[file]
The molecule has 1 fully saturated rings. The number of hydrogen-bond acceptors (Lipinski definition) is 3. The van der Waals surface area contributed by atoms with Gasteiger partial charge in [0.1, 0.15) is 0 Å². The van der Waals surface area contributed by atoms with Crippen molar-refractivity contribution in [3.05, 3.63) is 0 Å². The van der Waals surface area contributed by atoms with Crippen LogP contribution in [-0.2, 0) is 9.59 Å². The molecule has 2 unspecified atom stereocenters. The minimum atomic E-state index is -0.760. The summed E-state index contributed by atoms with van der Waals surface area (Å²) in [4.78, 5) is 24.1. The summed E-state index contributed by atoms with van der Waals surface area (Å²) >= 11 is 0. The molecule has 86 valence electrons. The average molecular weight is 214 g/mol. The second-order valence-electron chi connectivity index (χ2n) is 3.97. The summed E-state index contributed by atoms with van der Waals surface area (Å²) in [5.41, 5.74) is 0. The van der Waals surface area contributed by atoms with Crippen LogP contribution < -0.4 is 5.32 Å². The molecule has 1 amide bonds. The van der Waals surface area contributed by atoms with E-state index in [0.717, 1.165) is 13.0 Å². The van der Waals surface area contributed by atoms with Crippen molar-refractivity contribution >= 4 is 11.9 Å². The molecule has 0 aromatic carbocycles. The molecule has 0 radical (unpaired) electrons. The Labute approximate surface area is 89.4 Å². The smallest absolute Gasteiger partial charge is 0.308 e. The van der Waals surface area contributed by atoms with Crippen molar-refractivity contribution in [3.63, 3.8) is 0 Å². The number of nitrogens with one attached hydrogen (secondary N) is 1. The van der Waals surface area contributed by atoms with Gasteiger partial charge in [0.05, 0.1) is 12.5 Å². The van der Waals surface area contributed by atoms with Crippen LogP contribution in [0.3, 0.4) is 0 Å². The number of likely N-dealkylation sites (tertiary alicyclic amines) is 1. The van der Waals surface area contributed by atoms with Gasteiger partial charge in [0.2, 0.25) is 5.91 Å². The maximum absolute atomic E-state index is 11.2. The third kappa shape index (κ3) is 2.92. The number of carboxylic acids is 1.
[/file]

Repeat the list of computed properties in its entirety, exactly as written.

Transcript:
The molecule has 1 fully saturated rings. The number of hydrogen-bond acceptors (Lipinski definition) is 3. The van der Waals surface area contributed by atoms with Gasteiger partial charge in [0.1, 0.15) is 0 Å². The van der Waals surface area contributed by atoms with Crippen molar-refractivity contribution in [3.05, 3.63) is 0 Å². The van der Waals surface area contributed by atoms with Crippen LogP contribution in [-0.2, 0) is 9.59 Å². The molecule has 2 unspecified atom stereocenters. The minimum atomic E-state index is -0.760. The summed E-state index contributed by atoms with van der Waals surface area (Å²) in [4.78, 5) is 24.1. The summed E-state index contributed by atoms with van der Waals surface area (Å²) >= 11 is 0. The molecule has 86 valence electrons. The average molecular weight is 214 g/mol. The second-order valence-electron chi connectivity index (χ2n) is 3.97. The summed E-state index contributed by atoms with van der Waals surface area (Å²) in [5.41, 5.74) is 0. The van der Waals surface area contributed by atoms with Crippen LogP contribution < -0.4 is 5.32 Å². The molecule has 1 amide bonds. The van der Waals surface area contributed by atoms with E-state index in [0.717, 1.165) is 13.0 Å². The van der Waals surface area contributed by atoms with Crippen molar-refractivity contribution >= 4 is 11.9 Å². The molecule has 0 aromatic carbocycles. The molecule has 0 radical (unpaired) electrons. The Labute approximate surface area is 89.4 Å². The smallest absolute Gasteiger partial charge is 0.308 e. The van der Waals surface area contributed by atoms with Crippen molar-refractivity contribution in [3.63, 3.8) is 0 Å². The number of nitrogens with one attached hydrogen (secondary N) is 1. The van der Waals surface area contributed by atoms with Gasteiger partial charge in [0.05, 0.1) is 12.5 Å². The van der Waals surface area contributed by atoms with Crippen LogP contribution in [0.3, 0.4) is 0 Å². The number of likely N-dealkylation sites (tertiary alicyclic amines) is 1. The van der Waals surface area contributed by atoms with Gasteiger partial charge in [0.2, 0.25) is 5.91 Å². The maximum absolute atomic E-state index is 11.2. The third kappa shape index (κ3) is 2.92. The number of carboxylic acids is 1.